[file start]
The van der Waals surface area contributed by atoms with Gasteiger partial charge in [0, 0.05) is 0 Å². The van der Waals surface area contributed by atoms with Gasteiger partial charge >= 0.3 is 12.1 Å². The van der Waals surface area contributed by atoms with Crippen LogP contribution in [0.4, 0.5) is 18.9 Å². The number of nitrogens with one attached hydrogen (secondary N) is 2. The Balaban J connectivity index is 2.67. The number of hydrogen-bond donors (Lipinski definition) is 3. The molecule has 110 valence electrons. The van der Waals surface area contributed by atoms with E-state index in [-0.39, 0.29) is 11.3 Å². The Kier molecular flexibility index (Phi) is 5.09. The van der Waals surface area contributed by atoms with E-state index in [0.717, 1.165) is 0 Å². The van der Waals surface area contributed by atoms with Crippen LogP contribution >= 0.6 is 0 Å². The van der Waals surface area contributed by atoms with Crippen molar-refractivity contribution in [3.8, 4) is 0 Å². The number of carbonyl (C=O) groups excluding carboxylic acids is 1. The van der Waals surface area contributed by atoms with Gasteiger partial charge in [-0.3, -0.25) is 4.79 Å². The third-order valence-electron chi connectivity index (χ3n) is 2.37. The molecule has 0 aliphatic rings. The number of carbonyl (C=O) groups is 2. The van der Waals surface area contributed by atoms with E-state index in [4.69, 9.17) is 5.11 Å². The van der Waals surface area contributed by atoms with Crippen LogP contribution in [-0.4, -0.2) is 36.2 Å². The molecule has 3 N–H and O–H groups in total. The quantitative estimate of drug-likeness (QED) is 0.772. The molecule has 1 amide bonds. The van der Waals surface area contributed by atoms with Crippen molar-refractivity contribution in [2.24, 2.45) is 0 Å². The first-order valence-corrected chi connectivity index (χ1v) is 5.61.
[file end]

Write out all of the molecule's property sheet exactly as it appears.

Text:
The van der Waals surface area contributed by atoms with Gasteiger partial charge in [0, 0.05) is 0 Å². The van der Waals surface area contributed by atoms with Gasteiger partial charge >= 0.3 is 12.1 Å². The van der Waals surface area contributed by atoms with Crippen LogP contribution in [0.4, 0.5) is 18.9 Å². The number of nitrogens with one attached hydrogen (secondary N) is 2. The Balaban J connectivity index is 2.67. The number of hydrogen-bond donors (Lipinski definition) is 3. The molecule has 110 valence electrons. The van der Waals surface area contributed by atoms with E-state index in [-0.39, 0.29) is 11.3 Å². The Kier molecular flexibility index (Phi) is 5.09. The van der Waals surface area contributed by atoms with E-state index in [0.717, 1.165) is 0 Å². The van der Waals surface area contributed by atoms with Crippen LogP contribution >= 0.6 is 0 Å². The van der Waals surface area contributed by atoms with Crippen molar-refractivity contribution in [3.8, 4) is 0 Å². The number of carbonyl (C=O) groups excluding carboxylic acids is 1. The van der Waals surface area contributed by atoms with Gasteiger partial charge in [-0.3, -0.25) is 4.79 Å². The third-order valence-electron chi connectivity index (χ3n) is 2.37. The molecule has 0 aliphatic rings. The number of carbonyl (C=O) groups is 2. The van der Waals surface area contributed by atoms with E-state index in [4.69, 9.17) is 5.11 Å². The van der Waals surface area contributed by atoms with Crippen LogP contribution in [-0.4, -0.2) is 36.2 Å². The molecule has 3 N–H and O–H groups in total. The quantitative estimate of drug-likeness (QED) is 0.772. The molecule has 1 amide bonds. The van der Waals surface area contributed by atoms with Crippen molar-refractivity contribution in [2.24, 2.45) is 0 Å². The first-order valence-corrected chi connectivity index (χ1v) is 5.61.